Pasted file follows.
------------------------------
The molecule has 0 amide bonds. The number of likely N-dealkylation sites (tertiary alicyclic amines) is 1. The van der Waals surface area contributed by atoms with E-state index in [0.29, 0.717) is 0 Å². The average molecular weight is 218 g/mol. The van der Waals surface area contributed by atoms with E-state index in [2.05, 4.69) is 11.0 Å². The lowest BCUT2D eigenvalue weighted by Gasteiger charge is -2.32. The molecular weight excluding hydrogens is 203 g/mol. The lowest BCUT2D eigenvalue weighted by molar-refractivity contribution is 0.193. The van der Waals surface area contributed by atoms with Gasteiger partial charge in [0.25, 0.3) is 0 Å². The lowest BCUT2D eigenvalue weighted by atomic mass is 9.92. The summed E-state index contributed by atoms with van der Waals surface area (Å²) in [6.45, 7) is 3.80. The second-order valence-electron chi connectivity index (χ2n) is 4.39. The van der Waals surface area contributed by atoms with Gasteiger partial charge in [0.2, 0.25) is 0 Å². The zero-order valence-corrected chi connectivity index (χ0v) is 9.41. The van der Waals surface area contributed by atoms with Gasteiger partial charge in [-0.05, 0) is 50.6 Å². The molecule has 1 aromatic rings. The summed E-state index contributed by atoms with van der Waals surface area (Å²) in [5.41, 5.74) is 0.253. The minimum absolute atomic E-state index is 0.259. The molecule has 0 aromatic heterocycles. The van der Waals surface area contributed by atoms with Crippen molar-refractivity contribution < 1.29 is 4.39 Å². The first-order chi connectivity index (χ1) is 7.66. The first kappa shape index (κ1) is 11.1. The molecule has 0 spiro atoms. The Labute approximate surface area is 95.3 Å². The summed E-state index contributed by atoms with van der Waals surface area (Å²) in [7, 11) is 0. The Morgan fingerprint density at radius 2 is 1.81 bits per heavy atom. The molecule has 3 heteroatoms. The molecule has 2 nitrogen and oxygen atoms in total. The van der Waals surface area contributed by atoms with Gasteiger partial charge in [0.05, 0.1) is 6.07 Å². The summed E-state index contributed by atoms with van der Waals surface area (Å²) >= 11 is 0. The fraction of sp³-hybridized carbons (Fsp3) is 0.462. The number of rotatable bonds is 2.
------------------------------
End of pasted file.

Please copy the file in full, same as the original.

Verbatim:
The molecule has 0 amide bonds. The number of likely N-dealkylation sites (tertiary alicyclic amines) is 1. The van der Waals surface area contributed by atoms with E-state index in [0.29, 0.717) is 0 Å². The average molecular weight is 218 g/mol. The van der Waals surface area contributed by atoms with E-state index in [2.05, 4.69) is 11.0 Å². The lowest BCUT2D eigenvalue weighted by Gasteiger charge is -2.32. The molecular weight excluding hydrogens is 203 g/mol. The lowest BCUT2D eigenvalue weighted by molar-refractivity contribution is 0.193. The van der Waals surface area contributed by atoms with Gasteiger partial charge in [0.25, 0.3) is 0 Å². The lowest BCUT2D eigenvalue weighted by atomic mass is 9.92. The summed E-state index contributed by atoms with van der Waals surface area (Å²) in [6.45, 7) is 3.80. The second-order valence-electron chi connectivity index (χ2n) is 4.39. The van der Waals surface area contributed by atoms with Gasteiger partial charge in [0.2, 0.25) is 0 Å². The zero-order valence-corrected chi connectivity index (χ0v) is 9.41. The van der Waals surface area contributed by atoms with Gasteiger partial charge in [-0.05, 0) is 50.6 Å². The molecule has 1 aromatic rings. The summed E-state index contributed by atoms with van der Waals surface area (Å²) in [5.41, 5.74) is 0.253. The minimum absolute atomic E-state index is 0.259. The molecule has 0 aromatic heterocycles. The van der Waals surface area contributed by atoms with Crippen molar-refractivity contribution < 1.29 is 4.39 Å². The first-order chi connectivity index (χ1) is 7.66. The first kappa shape index (κ1) is 11.1. The molecule has 0 spiro atoms. The Labute approximate surface area is 95.3 Å². The summed E-state index contributed by atoms with van der Waals surface area (Å²) in [7, 11) is 0. The Morgan fingerprint density at radius 2 is 1.81 bits per heavy atom. The molecule has 3 heteroatoms. The molecule has 2 nitrogen and oxygen atoms in total. The van der Waals surface area contributed by atoms with Gasteiger partial charge in [0.05, 0.1) is 6.07 Å². The summed E-state index contributed by atoms with van der Waals surface area (Å²) >= 11 is 0. The fraction of sp³-hybridized carbons (Fsp3) is 0.462. The number of rotatable bonds is 2.